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Appeared on: Monday, January 23, 2006
EMI Sees Internet Reviving Music Industry

Nobody said it was easy for EMI, the world's third-largest record company and the home of British band Coldplay, as the music industry has weathered six straight years of falling sales.

EMI's Chairman Eric Nicoli and others in the industry are seeing signs of hope coming from the very source of many of the industry's woes -- the Internet.

Downloaded music sales on online services such as Apple's iTunes Music Store are surging, and made up 6 percent of industry revenues in 2005. Nicoli said digital revenues are now expected to offset flagging CD sales within a few years.

"We've seen a tripling in the last year and we've hardly gotten started," he said this weekend in an interview with Reuters at the music industry's annual conference in Cannes, where he also delivered the keynote address.

Digital music sales topped the $1 billion mark last year, according to the International Federation of the Phonographic Industry, compared with $380 million in 2004.

"We've moved on from the days when the main impact of digital technology was to harm our industry by facilitating rampant online and physical theft," he said. "The day is surely within our sights when digital growth outstrips physical decline and we can all compete for share of a growing pie."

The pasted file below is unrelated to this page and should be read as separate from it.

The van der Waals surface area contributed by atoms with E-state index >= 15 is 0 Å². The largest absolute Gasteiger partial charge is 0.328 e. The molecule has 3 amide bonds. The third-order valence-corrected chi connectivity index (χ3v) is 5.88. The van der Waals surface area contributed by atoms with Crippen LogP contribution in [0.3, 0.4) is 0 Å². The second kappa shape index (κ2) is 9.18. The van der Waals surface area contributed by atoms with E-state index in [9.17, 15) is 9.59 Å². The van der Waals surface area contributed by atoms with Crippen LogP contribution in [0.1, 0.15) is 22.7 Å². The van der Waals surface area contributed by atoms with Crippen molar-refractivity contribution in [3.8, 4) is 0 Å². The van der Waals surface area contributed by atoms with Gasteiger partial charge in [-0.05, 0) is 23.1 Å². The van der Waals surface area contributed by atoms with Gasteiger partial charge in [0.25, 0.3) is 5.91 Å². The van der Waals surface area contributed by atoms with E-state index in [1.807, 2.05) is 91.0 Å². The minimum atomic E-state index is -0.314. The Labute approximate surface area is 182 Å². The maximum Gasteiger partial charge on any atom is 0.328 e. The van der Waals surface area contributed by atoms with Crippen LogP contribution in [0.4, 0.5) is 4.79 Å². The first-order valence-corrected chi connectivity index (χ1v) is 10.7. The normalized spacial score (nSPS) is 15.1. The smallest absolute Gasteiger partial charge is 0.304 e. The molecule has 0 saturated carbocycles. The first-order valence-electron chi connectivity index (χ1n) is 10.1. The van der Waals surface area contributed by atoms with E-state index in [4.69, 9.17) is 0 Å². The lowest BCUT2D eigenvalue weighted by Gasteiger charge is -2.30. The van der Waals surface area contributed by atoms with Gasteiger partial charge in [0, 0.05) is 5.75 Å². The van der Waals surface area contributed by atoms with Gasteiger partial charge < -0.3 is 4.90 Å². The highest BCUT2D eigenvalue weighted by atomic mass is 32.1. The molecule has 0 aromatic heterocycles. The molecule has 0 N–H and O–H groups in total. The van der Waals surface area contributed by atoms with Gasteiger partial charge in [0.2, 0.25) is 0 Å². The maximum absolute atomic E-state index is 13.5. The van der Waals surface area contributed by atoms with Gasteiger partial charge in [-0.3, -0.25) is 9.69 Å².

Digital music is expected to make up 25 percent of EMI's and the industry's revenues by 2010.

"Our belief is that the (total) market will be bigger in 2010 than it is today -- and potentially much bigger," Nicoli said.

But even if growth returns, the industry's rules have changed irrevocably.

Industry analysts expect sales of albums -- a format whose popularity is commonly credited to the success of the Beatles 40-odd years ago -- to fade now that consumers can buy individual songs online and thus avoid the scenario of a few good songs padded by mediocre filler.

Nicoli, citing the success of Coldplay's third album, disagrees that the format is on the wane, but he admitted that the "unbundling" of music is here to stay.

"The pessimists will say that's a problem, but our research suggest that the net effect of unbundling is a positive," he said.

He acknowledged that in a complex and rapidly changing sector, predictions and projections are an inexact science.

"We thought subscriptions (services such as Napster and Rhapsody that offer unlimited music for a monthly fee) would be huge -- it hasn't been," he said.

Mobile music, apart from phone ringtunes, has also developed more slowly than many had hoped.

"We're at year zero -- if that -- with mobile," Nicoli said.

Nicoli refused to be drawn on persistent speculation that EMI would eventually merge with its smaller rival Warner Music, a deal that was blocked by European regulators in 2000 when Warner Music was still a part of media conglomerate Time Warner.

Since then, Sony and BMG have merged, leading many analysts to suggest that EMI and Warner would have to follow suit to stay competitive.

Asked if there would still be four major music companies in a year's time, Nicoli said: "Yes. Or no."


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